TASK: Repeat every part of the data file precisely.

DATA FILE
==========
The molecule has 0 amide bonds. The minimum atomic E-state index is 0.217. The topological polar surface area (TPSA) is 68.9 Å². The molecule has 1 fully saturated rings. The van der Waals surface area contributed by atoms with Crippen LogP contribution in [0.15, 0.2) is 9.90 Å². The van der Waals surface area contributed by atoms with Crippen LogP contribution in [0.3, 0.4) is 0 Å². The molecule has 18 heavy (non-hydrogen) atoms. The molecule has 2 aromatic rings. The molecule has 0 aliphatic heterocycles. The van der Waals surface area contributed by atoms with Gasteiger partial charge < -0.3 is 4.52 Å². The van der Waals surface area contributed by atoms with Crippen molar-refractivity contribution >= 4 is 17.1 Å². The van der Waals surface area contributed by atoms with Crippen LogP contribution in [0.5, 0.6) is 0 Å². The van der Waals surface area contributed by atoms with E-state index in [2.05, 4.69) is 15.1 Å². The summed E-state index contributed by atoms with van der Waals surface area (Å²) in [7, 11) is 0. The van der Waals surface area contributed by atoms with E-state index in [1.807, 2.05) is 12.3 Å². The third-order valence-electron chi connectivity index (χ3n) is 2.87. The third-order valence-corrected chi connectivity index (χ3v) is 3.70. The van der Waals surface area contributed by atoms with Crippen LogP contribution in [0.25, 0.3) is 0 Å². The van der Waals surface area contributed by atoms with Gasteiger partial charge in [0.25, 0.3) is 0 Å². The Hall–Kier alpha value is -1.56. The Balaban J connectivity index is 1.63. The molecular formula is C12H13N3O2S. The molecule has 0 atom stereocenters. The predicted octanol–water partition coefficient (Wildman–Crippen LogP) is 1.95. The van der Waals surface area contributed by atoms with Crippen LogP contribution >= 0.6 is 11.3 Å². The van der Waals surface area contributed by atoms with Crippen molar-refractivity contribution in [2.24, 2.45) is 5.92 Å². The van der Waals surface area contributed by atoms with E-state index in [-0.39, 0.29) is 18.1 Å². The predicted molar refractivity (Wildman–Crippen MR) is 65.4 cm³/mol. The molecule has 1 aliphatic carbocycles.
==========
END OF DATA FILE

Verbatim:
The molecule has 0 amide bonds. The minimum atomic E-state index is 0.217. The topological polar surface area (TPSA) is 68.9 Å². The molecule has 1 fully saturated rings. The van der Waals surface area contributed by atoms with Crippen LogP contribution in [0.15, 0.2) is 9.90 Å². The van der Waals surface area contributed by atoms with Crippen LogP contribution in [0.3, 0.4) is 0 Å². The molecule has 18 heavy (non-hydrogen) atoms. The molecule has 2 aromatic rings. The molecule has 0 aliphatic heterocycles. The van der Waals surface area contributed by atoms with Gasteiger partial charge < -0.3 is 4.52 Å². The van der Waals surface area contributed by atoms with Crippen molar-refractivity contribution >= 4 is 17.1 Å². The van der Waals surface area contributed by atoms with Crippen LogP contribution in [0.5, 0.6) is 0 Å². The van der Waals surface area contributed by atoms with E-state index in [2.05, 4.69) is 15.1 Å². The summed E-state index contributed by atoms with van der Waals surface area (Å²) in [7, 11) is 0. The van der Waals surface area contributed by atoms with E-state index in [1.807, 2.05) is 12.3 Å². The third-order valence-electron chi connectivity index (χ3n) is 2.87. The third-order valence-corrected chi connectivity index (χ3v) is 3.70. The van der Waals surface area contributed by atoms with Crippen LogP contribution in [0.25, 0.3) is 0 Å². The van der Waals surface area contributed by atoms with Gasteiger partial charge in [0.25, 0.3) is 0 Å². The Hall–Kier alpha value is -1.56. The Balaban J connectivity index is 1.63. The molecular formula is C12H13N3O2S. The molecule has 0 atom stereocenters. The predicted octanol–water partition coefficient (Wildman–Crippen LogP) is 1.95. The van der Waals surface area contributed by atoms with Crippen LogP contribution >= 0.6 is 11.3 Å². The van der Waals surface area contributed by atoms with Crippen molar-refractivity contribution in [2.24, 2.45) is 5.92 Å². The van der Waals surface area contributed by atoms with E-state index in [-0.39, 0.29) is 18.1 Å². The predicted molar refractivity (Wildman–Crippen MR) is 65.4 cm³/mol. The molecule has 1 aliphatic carbocycles.